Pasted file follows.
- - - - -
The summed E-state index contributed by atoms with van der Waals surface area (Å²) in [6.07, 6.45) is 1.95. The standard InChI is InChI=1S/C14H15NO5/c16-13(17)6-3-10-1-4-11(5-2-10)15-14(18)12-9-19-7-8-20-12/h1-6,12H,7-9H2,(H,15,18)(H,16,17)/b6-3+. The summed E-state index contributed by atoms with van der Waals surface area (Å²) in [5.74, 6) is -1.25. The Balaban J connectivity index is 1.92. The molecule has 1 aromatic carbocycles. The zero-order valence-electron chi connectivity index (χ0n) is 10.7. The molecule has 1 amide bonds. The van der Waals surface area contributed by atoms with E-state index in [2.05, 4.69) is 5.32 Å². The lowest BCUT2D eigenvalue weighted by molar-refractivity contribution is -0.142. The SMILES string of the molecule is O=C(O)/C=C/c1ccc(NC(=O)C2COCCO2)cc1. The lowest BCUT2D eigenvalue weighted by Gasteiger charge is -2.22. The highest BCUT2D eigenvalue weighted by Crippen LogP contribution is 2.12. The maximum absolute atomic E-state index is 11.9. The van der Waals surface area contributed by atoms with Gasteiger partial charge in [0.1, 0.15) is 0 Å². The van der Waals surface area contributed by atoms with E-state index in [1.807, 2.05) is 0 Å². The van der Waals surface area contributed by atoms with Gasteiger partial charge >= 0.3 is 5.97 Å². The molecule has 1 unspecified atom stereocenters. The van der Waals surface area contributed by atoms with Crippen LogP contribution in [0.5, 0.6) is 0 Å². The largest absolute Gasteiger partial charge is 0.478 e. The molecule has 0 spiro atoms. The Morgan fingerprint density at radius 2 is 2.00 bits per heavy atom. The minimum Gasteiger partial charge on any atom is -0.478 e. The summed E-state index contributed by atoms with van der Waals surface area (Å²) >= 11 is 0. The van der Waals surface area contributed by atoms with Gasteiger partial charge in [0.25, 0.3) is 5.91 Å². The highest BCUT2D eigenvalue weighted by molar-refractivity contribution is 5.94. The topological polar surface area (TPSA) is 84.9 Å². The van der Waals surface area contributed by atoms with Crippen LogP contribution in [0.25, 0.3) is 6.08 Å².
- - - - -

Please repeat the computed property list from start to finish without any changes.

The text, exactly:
The summed E-state index contributed by atoms with van der Waals surface area (Å²) in [6.07, 6.45) is 1.95. The standard InChI is InChI=1S/C14H15NO5/c16-13(17)6-3-10-1-4-11(5-2-10)15-14(18)12-9-19-7-8-20-12/h1-6,12H,7-9H2,(H,15,18)(H,16,17)/b6-3+. The summed E-state index contributed by atoms with van der Waals surface area (Å²) in [5.74, 6) is -1.25. The Balaban J connectivity index is 1.92. The molecule has 1 aromatic carbocycles. The zero-order valence-electron chi connectivity index (χ0n) is 10.7. The molecule has 1 amide bonds. The van der Waals surface area contributed by atoms with E-state index in [2.05, 4.69) is 5.32 Å². The lowest BCUT2D eigenvalue weighted by molar-refractivity contribution is -0.142. The SMILES string of the molecule is O=C(O)/C=C/c1ccc(NC(=O)C2COCCO2)cc1. The lowest BCUT2D eigenvalue weighted by Gasteiger charge is -2.22. The highest BCUT2D eigenvalue weighted by Crippen LogP contribution is 2.12. The maximum absolute atomic E-state index is 11.9. The van der Waals surface area contributed by atoms with Gasteiger partial charge in [0.1, 0.15) is 0 Å². The van der Waals surface area contributed by atoms with E-state index in [1.807, 2.05) is 0 Å². The van der Waals surface area contributed by atoms with Gasteiger partial charge >= 0.3 is 5.97 Å². The molecule has 1 unspecified atom stereocenters. The van der Waals surface area contributed by atoms with Crippen LogP contribution in [0.5, 0.6) is 0 Å². The largest absolute Gasteiger partial charge is 0.478 e. The molecule has 0 spiro atoms. The Morgan fingerprint density at radius 2 is 2.00 bits per heavy atom. The minimum Gasteiger partial charge on any atom is -0.478 e. The summed E-state index contributed by atoms with van der Waals surface area (Å²) >= 11 is 0. The van der Waals surface area contributed by atoms with Gasteiger partial charge in [0.25, 0.3) is 5.91 Å². The highest BCUT2D eigenvalue weighted by molar-refractivity contribution is 5.94. The topological polar surface area (TPSA) is 84.9 Å². The van der Waals surface area contributed by atoms with Crippen LogP contribution in [0.25, 0.3) is 6.08 Å².